Leading up to the 2020 season, it feels like a good idea to prepare as much as possible on the value players have within the fantasy landscape. We’ll take a look at several Green Bay Packers players to determine if their value may be too high this season or a potential steal as you start your fantasy drafts.
Today, I wanted to take a look at last year’s fantasy RB2 in PPR leagues and RB3 in standard leagues: Aaron Jones.
Last year, as head coach Matt LaFleur put a heavier emphasis on gaining chunks of yards on the ground, Aaron Jones burst out of the “please play him more” zone that he was stuck in during the prior two years. Jones put together 313 PPR points last season while rushing for over 1,000 yards and 16 TDs and adding 474 yards and three more TDs through the air.
The surface-level fantasy bro will tell you that Jones should regress this year because 19 TDs is difficult to duplicate, but you should be trying to figure out how much of a regression will be in store. Currently, Jones is being drafted at the RB10, per Fantasy Pros, or 15th overall. A second-round value feels like a steal regardless of this perceived regression status.
While Jones can take a step back on rushing TDs this year, there’s a good chance he adds more yardage to his ground stats as Green Bay made a larger emphasis this offseason on shifting towards more big, multiple personnel groupings. Last year, Jones was fourth in Defense-adjusted Yards Above Replacement (DYAR)— which measures total value —and seventh in Defense-adjusted Value Over Average (DVOA), which measures efficiency. Green Bay was the fourth overall rushing offense by DVOA last season. Despite this efficiency, Jones was only 12th in total rushing yards— suggesting room to gain more yards there as he was only 15th in the league in attempts.
A big part of the rushing success was the offensive line for the Packers in 2019 being movers in the ground game. They finished sixth in adjusted line yards, making the offensive line quite responsible for yards gained by the running backs. A big blow to that line was losing Bryan Bulaga in free agency. Rick Wagner is a decent stop-gap option, but he’ll need to earn every penny of his prove-it contract this season. Billy Turner wasn’t great in his first Packers season, but he was quite adept at helping the right tackles do their job. Lane Taylor should be able to add some offensive line depth and Elgton Jenkins already proved he’s one of the better guards in the league after one rookie season.
Speaking of additions, will rookie A.J. Dillon impact Jones’ value? He might, but not any more than Jamaal Williams did, which was almost not at all. Dillon is a big back, sure, but the idea that he’ll steal goal-line TDs away is projecting. The Packers were second last year in Red Zone Scoring Percentage (67.88 percent) and Jones scored 14 of his total rushing TDs in the red zone (plus one receiving red zone TD), while turning 19 of his carries within the opponents 10-yard line into 11 TDs. Williams, despite being the “bigger” back, only registered 12 carries in the red zone compared to Jones’ 33 RZ carries. The Packers scored 18 rushing TDs total last season and of the two not scored by Jones, Aaron Rodgers had one rushing TD, while Williams had the other.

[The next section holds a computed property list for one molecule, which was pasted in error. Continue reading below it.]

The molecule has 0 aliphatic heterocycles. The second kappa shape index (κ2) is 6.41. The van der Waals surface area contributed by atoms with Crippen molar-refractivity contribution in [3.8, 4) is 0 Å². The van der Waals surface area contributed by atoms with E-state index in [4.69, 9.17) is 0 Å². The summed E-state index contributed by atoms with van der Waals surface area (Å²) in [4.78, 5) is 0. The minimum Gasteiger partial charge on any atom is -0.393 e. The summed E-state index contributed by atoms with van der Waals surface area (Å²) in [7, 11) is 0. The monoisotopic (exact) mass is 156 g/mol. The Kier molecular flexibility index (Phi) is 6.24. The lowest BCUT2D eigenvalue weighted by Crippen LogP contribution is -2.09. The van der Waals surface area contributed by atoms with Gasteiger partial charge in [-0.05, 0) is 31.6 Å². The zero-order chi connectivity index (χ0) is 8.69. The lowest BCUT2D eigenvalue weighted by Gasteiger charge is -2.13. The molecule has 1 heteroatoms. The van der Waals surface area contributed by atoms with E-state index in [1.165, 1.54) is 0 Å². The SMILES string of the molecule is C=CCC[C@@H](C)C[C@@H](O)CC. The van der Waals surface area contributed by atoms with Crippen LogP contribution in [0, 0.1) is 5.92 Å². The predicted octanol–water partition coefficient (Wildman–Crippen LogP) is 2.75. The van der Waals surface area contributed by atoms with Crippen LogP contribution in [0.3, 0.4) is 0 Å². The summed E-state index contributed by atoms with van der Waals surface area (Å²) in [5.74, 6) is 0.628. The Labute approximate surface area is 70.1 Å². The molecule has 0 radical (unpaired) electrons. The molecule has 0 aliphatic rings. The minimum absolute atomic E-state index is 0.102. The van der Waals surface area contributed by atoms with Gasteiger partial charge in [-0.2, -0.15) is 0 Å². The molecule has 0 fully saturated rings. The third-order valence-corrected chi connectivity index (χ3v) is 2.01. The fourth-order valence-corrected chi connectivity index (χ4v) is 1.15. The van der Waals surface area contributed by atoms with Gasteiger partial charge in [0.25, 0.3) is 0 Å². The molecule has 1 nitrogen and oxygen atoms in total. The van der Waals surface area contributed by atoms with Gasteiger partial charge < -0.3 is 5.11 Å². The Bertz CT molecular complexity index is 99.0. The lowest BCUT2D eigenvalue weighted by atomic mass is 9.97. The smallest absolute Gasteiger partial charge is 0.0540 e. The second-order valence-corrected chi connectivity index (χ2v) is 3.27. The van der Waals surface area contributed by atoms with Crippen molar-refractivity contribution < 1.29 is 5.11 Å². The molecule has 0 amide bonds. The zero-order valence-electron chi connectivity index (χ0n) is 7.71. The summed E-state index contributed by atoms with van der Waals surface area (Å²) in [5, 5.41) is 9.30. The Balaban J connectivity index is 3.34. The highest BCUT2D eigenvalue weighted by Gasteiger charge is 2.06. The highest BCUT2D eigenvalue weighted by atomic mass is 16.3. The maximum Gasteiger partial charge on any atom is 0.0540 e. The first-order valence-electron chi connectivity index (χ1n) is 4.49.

Really, the bigger threat to Jones’ RZ effectiveness is Davante Adams. In the red zone, Adams was targeted 18 times and turned that into 12 catches for three touchdowns. Adams ability to get off the line of scrimmage is second to none and he’s the number one ranked WR in PFF grade in the red zone. While you would ideally like all your fantasy RBs to score everything in the red zone, Jones’ is a big play back by nature. On runs of 10+ yards, Jones had 25 of such attempts, going for 437 yards (17.5 YPC!) and five touchdowns on those sprints. Jones had roughly 111 more effective yards than standard yards last year, per Football Outsiders. Meaning he played better than standard stats would indicate.
According to Sharp Football Stats, the Packers have the 15th easiest schedule going into 2020. This analysis also has the Packers projected to face the fourth most difficult schedule on Rush Efficiency Defense compared to 17th easiest last year. While that isn’t great, their RZ Blend Defense and RB Pass Efficiency Defense strength of schedule is projected to both be the 15th easiest. Jones should continue his ascent in being a valuable pass catching back that helped him be the second best running back in PPR leagues last year as he attracted 68 passing targets.
While a regression is certainly possible, it’s mostly because Jones doesn’t have a lot of space to move up. However, RB10 in fantasy drafts is a little rich. I would project Jones to be around the RB5-RB7 range based on usage, skill, how the offense wants to function, and that he’s a running back who wants to get paid next offseason. He may have put up a lot of touchdowns, but he also left some points on the board in other areas that he can grab up. If he truly does last until the 15th pick in your fantasy drafts, that’ll be a good day at the office for you.